• migration motives;
  • survey design;
  • postal questionnaires;
  • content analysis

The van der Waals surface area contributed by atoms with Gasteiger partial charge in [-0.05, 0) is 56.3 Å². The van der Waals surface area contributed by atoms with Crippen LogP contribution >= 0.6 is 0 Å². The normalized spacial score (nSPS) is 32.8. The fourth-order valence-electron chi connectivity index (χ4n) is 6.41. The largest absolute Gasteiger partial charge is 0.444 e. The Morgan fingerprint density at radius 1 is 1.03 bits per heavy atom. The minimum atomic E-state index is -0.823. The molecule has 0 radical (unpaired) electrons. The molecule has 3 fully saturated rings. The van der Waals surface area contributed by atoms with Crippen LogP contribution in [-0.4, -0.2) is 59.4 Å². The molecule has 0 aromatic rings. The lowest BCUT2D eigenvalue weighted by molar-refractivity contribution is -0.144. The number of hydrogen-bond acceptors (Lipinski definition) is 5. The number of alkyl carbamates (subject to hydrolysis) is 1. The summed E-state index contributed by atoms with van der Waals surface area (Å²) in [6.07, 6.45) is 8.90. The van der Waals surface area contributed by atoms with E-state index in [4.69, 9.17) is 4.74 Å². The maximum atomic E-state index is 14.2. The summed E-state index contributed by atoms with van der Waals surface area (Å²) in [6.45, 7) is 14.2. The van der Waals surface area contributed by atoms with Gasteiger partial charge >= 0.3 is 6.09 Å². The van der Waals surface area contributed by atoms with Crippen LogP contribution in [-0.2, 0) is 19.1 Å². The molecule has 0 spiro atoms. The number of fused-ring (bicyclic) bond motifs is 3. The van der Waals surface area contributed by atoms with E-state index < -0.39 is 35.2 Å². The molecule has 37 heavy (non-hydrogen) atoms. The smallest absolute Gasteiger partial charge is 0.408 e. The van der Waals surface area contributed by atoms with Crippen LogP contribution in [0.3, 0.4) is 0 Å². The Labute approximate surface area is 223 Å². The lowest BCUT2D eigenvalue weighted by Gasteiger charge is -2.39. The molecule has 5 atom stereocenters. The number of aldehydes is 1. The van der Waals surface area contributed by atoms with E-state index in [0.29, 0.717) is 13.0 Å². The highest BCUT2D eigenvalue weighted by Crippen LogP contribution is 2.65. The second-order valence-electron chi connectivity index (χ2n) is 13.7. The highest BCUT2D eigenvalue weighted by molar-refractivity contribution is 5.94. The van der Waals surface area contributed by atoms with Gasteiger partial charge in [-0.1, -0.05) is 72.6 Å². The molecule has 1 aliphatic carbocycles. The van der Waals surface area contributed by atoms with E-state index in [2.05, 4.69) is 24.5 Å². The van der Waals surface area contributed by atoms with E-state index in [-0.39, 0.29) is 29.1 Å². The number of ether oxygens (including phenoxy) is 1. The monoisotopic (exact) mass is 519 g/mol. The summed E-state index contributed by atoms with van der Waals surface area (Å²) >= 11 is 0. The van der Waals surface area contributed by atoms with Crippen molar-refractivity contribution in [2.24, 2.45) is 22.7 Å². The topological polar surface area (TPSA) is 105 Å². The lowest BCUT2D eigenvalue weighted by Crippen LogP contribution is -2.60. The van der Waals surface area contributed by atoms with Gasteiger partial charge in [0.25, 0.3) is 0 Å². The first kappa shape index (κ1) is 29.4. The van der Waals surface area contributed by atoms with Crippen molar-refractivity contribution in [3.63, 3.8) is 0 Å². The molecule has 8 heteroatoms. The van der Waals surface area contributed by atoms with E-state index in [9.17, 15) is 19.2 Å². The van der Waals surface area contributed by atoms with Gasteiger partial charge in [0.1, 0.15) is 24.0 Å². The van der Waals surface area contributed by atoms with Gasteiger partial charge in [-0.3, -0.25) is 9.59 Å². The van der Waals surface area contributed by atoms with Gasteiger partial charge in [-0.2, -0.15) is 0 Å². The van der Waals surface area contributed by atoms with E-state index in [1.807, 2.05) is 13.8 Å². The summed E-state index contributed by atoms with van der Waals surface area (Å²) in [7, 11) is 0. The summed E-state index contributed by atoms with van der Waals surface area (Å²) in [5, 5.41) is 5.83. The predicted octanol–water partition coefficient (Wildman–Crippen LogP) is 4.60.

Contemporary research on migration has benefited from adopting a variety of methodological approaches and different sources of information to provide answers to the ever-recurring question of why people migrate. Yet, when it comes to central methods used for researching migration motives, progress appears to have been slow. This paper focuses on surveys to research migration motives using self-administered postal questionnaires. It addresses a key validity question, namely the issue of whether the usage of open-ended questions creates coder variability problems. An experimental research design was used where five coders independently coded 500 randomly selected responses from a large survey on migration motives. Krippendorff's α was calculated to test the level of agreement between the coders. The results advance our knowledge in two important ways: firstly, it is shown that coder variability is not a major problem (Krippendorff's α = 0.82). Secondly, it identifies those types of responses that nevertheless appear problematic to code. The implications of these findings for survey research on migration motives are discussed, and it is argued that open-ended questions have some distinct advantages compared with the more commonly used closed-ended questions. Copyright © 2009 John Wiley & Sons, Ltd.